You should be scared to hear this, but I’ve begun dabbling in the world of stop-motion animation. Even worse: low-quality, half-assed, on-my-iPhone stop-motion animation. What does this mean? This means that I wait for my toddler to take a nap and then I frantically begin playing with his stuffed animals in peculiar positions.
But wait. I should connect this to writing somehow. Otherwise Therese will regret ever letting me onto this fabulous site… Hmm… How about this: let’s use these stuffed animals to talk about writing groups…
I’ve been in plenty of writing groups over the years. I’ve also spent a lot of timing thinking about what makes a good group and what makes a not-so-good group. Here is my brief assessment:
Just to elaborate on what my goofy video tried to illustrate with caterpillars and teddy bears and crocodiles, I think it boils down to two things:
- understanding what you need at this point in your writing life
- your rapport with the others in this existing (or potential) group
When you understand what you need most, then you can structure the right sort of group. For instance, sometimes I need something as simple as a venue for me to read my neurotic prose aloud. Other times, I’m looking for a group that will look at entire novel drafts. You can’t always structure the perfect group, but I think you should at least approach a group knowing how in-line it is with your needs. Right now, my writing group is experimenting with an open-ended format where each writer has a time-slot that he or she can use however they want. This is great because it accounts for all kinds of needs, but it is risky because you need to ensure that there are ground rules that work for everyone. (For instance, you don’t want people submitting 20 pages of their work the night before the meeting.)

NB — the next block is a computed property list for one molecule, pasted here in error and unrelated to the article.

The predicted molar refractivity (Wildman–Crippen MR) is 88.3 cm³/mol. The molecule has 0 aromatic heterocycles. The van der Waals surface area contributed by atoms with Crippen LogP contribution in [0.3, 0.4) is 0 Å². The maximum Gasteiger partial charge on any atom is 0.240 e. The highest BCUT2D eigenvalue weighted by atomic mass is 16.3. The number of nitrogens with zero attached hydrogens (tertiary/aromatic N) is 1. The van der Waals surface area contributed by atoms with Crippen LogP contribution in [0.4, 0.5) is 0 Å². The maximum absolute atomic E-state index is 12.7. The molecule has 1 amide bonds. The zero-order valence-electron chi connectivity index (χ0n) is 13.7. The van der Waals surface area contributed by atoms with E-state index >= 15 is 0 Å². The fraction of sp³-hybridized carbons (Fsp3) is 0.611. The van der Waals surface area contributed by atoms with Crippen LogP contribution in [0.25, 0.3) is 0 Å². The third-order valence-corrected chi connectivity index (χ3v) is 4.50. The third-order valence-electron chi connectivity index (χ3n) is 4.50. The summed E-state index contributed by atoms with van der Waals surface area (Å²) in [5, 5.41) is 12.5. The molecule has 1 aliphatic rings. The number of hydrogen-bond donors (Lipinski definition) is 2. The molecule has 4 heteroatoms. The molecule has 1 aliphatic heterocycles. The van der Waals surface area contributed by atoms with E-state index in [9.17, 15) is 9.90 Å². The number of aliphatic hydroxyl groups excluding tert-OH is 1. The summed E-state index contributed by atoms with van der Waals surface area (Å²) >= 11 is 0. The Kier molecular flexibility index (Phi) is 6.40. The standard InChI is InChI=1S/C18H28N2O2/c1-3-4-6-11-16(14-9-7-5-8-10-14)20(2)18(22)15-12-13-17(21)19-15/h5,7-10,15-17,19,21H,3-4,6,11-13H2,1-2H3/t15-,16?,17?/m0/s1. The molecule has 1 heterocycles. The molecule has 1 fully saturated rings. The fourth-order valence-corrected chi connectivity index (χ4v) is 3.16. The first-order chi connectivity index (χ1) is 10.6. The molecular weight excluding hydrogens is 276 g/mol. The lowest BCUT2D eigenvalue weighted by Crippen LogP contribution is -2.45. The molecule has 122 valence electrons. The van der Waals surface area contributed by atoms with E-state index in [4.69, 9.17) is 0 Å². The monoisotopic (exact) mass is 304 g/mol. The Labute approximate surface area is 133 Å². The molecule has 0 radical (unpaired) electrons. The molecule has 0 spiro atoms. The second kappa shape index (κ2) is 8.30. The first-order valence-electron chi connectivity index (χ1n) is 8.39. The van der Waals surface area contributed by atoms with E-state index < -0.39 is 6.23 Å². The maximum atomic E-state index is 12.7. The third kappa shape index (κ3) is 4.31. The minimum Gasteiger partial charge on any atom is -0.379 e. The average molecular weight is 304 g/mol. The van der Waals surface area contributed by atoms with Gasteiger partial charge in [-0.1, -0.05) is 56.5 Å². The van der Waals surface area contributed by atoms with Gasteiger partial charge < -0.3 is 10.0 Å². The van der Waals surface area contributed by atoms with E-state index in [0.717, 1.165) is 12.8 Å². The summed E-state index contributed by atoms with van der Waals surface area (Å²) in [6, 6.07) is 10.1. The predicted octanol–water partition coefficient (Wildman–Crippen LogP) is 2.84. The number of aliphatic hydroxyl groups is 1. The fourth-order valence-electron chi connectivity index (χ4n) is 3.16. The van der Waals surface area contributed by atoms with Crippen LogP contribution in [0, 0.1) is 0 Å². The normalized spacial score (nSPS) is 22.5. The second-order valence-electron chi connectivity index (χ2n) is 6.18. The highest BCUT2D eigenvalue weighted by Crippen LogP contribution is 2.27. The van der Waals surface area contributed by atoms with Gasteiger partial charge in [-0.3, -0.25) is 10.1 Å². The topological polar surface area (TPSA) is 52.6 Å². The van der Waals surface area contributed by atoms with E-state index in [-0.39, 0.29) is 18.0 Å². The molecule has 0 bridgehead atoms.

You also need to think carefully about the players involved in this group. The wrong person can sap the energy of the group, corrupt an otherwise productive discussion, or worst off all, leave you less motivated with your writing projects. It is key to find the right people that can support each other. But it is more than just support – ideally you want pointed and honest critiquers, writers who push you when you need a little pushing.
There also times when it is valuable not to be in a writing group at all. I know that there are months when I need to be away from all other outside voices. For instance, I prefer to work through much of the first draft material unencumbered by critiquers.
What do you think? Does this seem like more than just a vehicle for me to test out my crude animation techniques?
I’d love to hear your take on writing groups. Anyone want to share their experiences (good & bad!) with writing groups?